Of course, the “how” of Curry’s work still includes prankish gestures, like spray painting his oversized initials across the surface of one sculpture or covering another in carefully painted trompe-l’oeil drips that have been described as both tears and beads of sweat, but could just as easily be cum—yet another form of marking the work. These outbursts of impish deviancy recall the early work of Ruth Root, in which otherwise placid geometric paintings were interrupted by little smoking cigarettes wedged between rectangles or dotted with tiny eyes. The joke in Root’s work was clearly on the attempt to position abstraction as a universal and depersonalized super-form. Her later work, however, does away with these satirical quips and goes about the business of making geometric abstraction with tongue gone from cheek.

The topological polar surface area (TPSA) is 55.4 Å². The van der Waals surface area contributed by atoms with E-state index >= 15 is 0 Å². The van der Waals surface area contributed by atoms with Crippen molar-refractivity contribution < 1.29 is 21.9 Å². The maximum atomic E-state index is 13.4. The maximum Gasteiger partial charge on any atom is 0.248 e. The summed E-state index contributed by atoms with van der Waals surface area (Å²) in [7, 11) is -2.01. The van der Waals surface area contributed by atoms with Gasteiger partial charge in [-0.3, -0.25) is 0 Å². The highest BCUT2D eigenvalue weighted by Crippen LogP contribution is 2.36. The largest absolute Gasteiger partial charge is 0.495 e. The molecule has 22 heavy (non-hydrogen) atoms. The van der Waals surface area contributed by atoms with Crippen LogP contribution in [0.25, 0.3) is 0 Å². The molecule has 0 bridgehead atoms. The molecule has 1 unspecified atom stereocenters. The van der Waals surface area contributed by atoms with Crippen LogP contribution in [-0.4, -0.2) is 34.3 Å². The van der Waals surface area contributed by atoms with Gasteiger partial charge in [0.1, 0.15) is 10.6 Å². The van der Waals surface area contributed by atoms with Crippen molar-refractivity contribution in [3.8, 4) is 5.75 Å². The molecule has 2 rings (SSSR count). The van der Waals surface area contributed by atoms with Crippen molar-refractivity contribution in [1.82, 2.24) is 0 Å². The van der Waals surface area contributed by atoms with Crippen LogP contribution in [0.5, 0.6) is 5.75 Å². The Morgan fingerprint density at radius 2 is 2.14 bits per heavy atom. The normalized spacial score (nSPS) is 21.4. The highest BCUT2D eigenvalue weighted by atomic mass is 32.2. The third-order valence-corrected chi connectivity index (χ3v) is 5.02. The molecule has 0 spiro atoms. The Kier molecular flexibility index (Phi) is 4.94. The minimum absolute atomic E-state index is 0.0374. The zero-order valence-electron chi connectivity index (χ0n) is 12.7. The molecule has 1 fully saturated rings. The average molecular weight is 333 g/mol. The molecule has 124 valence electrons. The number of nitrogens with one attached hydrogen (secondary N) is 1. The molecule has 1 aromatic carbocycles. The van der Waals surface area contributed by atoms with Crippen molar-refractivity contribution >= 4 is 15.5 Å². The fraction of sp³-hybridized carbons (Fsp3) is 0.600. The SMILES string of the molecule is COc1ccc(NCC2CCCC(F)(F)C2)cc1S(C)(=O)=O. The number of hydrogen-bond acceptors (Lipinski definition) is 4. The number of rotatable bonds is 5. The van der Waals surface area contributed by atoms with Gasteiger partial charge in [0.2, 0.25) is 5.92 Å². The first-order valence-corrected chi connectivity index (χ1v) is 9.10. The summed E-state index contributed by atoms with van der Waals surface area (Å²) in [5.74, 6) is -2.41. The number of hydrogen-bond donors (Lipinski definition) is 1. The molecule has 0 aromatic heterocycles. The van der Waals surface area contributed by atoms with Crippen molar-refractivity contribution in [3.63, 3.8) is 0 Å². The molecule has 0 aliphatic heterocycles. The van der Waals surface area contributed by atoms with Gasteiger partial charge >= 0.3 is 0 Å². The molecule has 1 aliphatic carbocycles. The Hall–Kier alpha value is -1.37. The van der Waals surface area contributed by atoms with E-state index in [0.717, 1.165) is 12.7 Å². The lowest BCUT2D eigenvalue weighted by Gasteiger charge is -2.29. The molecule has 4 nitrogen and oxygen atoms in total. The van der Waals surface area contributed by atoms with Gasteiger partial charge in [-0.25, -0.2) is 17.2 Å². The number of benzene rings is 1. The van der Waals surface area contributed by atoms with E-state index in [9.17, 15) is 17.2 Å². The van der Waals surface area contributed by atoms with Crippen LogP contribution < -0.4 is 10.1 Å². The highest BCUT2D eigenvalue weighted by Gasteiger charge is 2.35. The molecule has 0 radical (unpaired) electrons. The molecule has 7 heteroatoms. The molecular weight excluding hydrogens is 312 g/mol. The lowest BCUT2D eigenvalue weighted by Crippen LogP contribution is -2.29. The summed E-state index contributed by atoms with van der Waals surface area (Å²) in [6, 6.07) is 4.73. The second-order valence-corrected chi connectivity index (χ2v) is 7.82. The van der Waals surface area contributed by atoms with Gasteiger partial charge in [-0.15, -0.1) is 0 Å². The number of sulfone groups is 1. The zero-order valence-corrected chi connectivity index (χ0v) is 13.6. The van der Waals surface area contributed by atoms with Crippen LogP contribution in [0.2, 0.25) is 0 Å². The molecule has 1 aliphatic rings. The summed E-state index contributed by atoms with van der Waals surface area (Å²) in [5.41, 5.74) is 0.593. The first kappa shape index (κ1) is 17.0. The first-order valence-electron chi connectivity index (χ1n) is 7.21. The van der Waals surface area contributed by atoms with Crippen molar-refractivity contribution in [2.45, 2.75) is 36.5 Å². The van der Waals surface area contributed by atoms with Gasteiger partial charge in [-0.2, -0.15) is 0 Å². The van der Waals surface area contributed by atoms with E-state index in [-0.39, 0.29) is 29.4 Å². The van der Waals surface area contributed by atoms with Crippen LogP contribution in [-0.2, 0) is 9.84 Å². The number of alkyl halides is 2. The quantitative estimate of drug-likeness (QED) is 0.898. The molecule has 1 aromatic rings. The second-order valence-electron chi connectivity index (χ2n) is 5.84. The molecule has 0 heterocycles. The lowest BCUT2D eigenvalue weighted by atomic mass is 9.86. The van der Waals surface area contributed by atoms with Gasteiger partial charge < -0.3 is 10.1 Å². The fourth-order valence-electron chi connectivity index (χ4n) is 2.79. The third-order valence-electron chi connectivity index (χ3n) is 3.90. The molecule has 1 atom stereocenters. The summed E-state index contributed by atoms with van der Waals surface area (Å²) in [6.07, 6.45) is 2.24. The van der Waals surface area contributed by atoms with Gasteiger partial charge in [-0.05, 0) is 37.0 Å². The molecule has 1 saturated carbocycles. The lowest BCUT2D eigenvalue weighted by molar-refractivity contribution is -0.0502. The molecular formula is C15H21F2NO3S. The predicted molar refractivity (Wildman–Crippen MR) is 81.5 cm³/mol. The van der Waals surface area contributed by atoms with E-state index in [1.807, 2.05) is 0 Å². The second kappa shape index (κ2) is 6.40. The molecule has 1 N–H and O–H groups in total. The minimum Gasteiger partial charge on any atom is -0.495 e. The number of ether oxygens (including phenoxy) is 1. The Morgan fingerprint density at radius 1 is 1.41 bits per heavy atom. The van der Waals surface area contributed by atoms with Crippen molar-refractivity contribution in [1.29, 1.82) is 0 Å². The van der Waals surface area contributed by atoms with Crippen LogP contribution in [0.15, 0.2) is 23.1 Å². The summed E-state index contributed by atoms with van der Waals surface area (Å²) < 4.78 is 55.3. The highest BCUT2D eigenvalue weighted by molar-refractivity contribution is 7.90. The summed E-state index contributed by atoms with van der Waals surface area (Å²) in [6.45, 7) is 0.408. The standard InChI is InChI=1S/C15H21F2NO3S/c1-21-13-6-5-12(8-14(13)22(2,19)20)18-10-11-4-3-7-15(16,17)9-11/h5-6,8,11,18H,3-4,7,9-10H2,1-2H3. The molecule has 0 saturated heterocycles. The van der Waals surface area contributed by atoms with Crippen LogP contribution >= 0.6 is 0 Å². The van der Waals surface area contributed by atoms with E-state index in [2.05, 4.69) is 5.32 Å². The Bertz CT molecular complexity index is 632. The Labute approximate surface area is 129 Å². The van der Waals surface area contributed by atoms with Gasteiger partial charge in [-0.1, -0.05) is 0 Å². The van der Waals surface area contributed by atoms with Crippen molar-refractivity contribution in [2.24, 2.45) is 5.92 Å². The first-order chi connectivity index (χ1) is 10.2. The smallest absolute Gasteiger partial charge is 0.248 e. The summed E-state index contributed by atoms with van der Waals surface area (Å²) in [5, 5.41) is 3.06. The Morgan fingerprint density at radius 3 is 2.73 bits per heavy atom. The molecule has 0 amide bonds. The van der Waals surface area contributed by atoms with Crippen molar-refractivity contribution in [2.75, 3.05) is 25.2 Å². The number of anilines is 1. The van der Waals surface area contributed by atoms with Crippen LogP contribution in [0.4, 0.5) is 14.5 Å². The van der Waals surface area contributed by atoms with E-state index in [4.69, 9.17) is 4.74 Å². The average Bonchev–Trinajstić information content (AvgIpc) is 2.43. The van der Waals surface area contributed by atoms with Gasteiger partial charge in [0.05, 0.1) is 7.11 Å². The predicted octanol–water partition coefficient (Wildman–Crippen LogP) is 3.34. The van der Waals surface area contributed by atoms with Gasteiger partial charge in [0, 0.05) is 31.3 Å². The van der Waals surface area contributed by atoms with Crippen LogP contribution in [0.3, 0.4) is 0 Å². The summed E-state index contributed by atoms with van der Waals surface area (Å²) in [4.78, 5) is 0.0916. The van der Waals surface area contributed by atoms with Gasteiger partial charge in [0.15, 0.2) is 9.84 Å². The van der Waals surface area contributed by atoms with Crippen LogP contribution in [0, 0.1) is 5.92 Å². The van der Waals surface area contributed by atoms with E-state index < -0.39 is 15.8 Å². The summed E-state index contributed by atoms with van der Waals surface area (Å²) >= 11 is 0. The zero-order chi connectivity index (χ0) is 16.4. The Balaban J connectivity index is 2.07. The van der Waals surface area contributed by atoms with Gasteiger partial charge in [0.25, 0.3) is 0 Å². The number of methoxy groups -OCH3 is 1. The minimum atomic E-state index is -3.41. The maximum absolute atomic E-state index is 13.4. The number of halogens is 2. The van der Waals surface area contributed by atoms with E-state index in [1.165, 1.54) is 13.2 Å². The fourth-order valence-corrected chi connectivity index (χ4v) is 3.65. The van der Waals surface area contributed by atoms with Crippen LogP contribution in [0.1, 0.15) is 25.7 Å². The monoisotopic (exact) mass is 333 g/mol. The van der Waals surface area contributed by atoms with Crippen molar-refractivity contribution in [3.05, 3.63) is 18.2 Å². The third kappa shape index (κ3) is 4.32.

Does Curry’s paring down point to a similar move? Perhaps. Like Root, he certainly wouldn’t be the first artist to become seduced by ways of making art that in earlier works were only used quotationally. Retreating into formalism doesn’t mean progress in an artist’s trajectory, but sometimes admitting that the work knows more than you do, does. Important to the “how” of Curry’s work is that the sculptures are usually pretty sexy. In such a scenario, allowing a little space for both artist and viewer to be seduced is welcome.